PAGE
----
In Japan, it is not feasible to finance a European-style safety net using taxes on wages and capital. As in Europe, Japan needs to rely more on the VAT. I also worry about increases in the VAT being used to finance more spending. The VAT needs to be used primarily to run down the deficit. The other problem is having two rates. This happens in France as well. In Japan, there will be a lower rate of 8%, which leads to fraud and distortion; most of the benefits go to the wealthy people.
A real concern is trying to control the exponential rise of health and long-term care while maintaining equitable access for the general population. The number of hospital beds used for long-term care is very high in Japan. Providing long-term care in hospitals is more expensive. The priority is, I think, to bring every prefecture toward the best practice, which would lead to significant savings. Another thing we find in all countries is that 15%-20% of healthcare spending is ineffective or even harmful. It is important to identify such treatments and take them out of the national health insurance package. In short, we need to think about fundamentally improving the healthcare system.
The government projects that spending on public pensions, long-term care, and healthcare spending will rise by 7%. This biggest change increase will be in long-term care spending. My view on the pension system is that the key is not to keep raising the contribution rate nor to cut the replacement rate. If we keep cutting the replacement rate, we will not have sufficient income for the elderly. The key is raising the pension eligibility age, going beyond the current plan of boosting it to 65.
In sum, achieving fiscal sustainability will require a range of actions: raising the pension eligibility age above 65 and applying macroeconomic indexation, a detailed schedule of reforms to limit spending increases, including taking long-term care out of hospitals, gradually raising the consumption tax rate, and introducing an earned income tax credit for equity.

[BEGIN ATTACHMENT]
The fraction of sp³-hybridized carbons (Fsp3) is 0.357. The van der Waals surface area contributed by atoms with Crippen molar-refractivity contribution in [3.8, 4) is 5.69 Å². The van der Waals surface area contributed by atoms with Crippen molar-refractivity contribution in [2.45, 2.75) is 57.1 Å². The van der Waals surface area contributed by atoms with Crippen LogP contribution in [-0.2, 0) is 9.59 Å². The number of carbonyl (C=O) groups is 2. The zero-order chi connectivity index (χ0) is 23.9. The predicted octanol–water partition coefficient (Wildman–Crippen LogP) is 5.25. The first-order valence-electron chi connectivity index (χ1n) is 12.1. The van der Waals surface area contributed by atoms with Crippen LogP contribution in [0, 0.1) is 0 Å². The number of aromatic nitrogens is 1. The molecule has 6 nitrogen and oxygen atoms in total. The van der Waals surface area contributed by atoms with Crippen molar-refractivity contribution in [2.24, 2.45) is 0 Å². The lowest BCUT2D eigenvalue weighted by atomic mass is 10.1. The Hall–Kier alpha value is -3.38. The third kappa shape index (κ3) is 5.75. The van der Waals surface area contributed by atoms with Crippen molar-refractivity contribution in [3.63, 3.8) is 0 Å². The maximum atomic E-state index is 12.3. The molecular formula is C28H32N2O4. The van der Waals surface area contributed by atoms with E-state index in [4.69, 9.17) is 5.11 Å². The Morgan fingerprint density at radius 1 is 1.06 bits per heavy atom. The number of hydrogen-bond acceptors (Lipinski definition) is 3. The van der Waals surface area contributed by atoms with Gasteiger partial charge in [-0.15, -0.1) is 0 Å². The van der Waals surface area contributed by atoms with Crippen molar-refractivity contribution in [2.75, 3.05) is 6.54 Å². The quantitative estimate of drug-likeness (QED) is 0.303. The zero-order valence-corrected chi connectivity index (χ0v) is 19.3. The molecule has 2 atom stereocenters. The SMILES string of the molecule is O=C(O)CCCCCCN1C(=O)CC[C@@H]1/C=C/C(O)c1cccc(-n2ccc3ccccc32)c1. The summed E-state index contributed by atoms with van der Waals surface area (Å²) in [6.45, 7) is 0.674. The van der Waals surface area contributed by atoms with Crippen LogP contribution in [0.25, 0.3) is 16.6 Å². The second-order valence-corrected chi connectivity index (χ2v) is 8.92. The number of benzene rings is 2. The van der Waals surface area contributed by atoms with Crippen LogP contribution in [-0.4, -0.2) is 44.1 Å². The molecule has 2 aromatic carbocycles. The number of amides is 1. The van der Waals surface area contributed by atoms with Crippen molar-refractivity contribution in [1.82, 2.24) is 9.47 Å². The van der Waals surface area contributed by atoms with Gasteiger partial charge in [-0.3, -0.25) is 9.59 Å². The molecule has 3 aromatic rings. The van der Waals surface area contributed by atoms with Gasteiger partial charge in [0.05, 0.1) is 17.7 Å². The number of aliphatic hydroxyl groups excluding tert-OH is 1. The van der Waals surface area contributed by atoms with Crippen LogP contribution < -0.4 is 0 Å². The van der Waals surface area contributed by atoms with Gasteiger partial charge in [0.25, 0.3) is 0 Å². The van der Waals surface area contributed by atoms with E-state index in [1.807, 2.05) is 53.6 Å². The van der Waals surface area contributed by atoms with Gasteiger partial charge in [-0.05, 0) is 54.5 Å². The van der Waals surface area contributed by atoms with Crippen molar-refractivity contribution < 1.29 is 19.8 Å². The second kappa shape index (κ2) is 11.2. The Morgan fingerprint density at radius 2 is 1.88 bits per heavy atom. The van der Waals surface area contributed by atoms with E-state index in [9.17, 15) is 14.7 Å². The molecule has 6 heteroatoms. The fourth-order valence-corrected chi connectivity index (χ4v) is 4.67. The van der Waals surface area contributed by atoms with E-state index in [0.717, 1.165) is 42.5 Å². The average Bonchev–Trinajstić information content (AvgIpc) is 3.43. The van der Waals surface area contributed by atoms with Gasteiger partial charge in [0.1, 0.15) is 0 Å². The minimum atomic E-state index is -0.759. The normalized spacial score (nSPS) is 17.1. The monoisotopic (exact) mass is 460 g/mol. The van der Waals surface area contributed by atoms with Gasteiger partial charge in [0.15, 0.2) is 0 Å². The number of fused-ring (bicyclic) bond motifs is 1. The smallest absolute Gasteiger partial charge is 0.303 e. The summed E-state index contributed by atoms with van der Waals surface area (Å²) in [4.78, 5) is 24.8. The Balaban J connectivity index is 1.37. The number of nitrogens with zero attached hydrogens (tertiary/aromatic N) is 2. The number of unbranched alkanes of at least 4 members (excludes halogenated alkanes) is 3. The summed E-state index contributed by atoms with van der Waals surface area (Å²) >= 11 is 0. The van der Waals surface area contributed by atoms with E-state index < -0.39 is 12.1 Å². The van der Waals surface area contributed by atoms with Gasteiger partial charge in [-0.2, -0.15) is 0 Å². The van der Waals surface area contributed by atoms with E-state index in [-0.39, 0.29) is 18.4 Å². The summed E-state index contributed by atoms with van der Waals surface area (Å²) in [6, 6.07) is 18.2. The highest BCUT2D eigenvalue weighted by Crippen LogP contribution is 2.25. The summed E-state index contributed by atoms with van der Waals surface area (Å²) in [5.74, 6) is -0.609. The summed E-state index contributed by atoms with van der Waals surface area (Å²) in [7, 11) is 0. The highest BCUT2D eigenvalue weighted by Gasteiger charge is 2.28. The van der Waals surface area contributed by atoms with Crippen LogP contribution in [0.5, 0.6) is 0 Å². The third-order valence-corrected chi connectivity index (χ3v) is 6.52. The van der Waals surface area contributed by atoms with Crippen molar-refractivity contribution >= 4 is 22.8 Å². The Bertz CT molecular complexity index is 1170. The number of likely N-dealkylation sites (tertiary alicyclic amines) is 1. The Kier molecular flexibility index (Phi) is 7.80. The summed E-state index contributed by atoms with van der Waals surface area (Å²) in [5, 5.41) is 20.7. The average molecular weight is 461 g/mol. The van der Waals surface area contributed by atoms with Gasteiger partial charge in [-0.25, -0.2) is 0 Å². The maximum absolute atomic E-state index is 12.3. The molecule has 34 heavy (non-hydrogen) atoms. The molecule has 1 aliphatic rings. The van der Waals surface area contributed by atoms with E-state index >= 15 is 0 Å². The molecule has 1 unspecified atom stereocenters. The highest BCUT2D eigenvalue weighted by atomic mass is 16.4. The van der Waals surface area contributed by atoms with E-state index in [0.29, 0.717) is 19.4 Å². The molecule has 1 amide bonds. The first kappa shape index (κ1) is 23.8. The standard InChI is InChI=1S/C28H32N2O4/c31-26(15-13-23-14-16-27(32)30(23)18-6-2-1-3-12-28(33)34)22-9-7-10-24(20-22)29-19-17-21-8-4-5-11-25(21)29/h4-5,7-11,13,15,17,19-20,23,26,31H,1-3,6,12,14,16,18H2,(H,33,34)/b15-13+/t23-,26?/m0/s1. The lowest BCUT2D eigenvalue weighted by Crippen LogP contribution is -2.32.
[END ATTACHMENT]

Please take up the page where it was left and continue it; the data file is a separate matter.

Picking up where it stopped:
Policies to increase productivity and encourage inclusive growth
We are going to need more women in the labor force. The number has gone up over the past five years, but about half of the increase is in non-regular employment, raising concern about the quality of jobs. We need to facilitate the advancement of women to high-level management positions. Along with that, we need to promote work-life balance and childcare.
We can utilize robots as a way of saving labor. The progress is a bit slower in digitalization in Japan. One of the reasons is because companies underinvest in knowledge-based capital. In many countries, these technologies are aimed at reducing labor costs. In Japan, labor flexibility is limited by high employment protection for regular workers, thus reducing the gains of investing in digitalization. In terms of innovation, Japan is not involved in the global innovation framework in terms of joint co-authorship, invention, and research and development (R&D). Venture capital is a hot topic in many countries, as it leads to more investment in start-ups. Japan has a disadvantage because it has a bank-centered financial system instead of a capital market approach. On the demand side, entrepreneurship is lower in Japan, especially for women. Japan's view about entrepreneurship is more negative than in many countries. Regarding trade and investment, Japan needs to be more open. Barriers to trade and investment are still high.
Services play a key role in manufacturing exports and in productivity. There are areas in the services sector trade where Japan can become more open, and that would help attract foreign direct investment (FDI). More integration into the world economy through FDI and trade is important. Foreign-owned enterprises in Japan do not export much, whereas FDI in Korea is aimed at exporting to China or other countries.
On SME policy, Japan provides a high level of support through credit guarantees. The goal is to focus policy on making SMEs more productive. We also need better exit of non-viable SMEs to create space for innovative SMEs that will grow. That requires more entry and a better exit framework.
To finish on energy, we have seen a big rise in carbon intensity following the Fukushima accident in 2011. Japan is a member of the Paris Agreement and has a target of lowering its greenhouse gas emissions by 26% by 2030 and by 80% by 2050. We think the electricity reform that is coming from METI will help to increase the size of renewables in Japan, which is the lowest in OECD.
To summarize the recommendations to boost productivity: raise SME productivity, improve the exit policy, promote entrepreneurship, focus SME policy on productivity, and break down labor market dualism. This would also help increase female employment.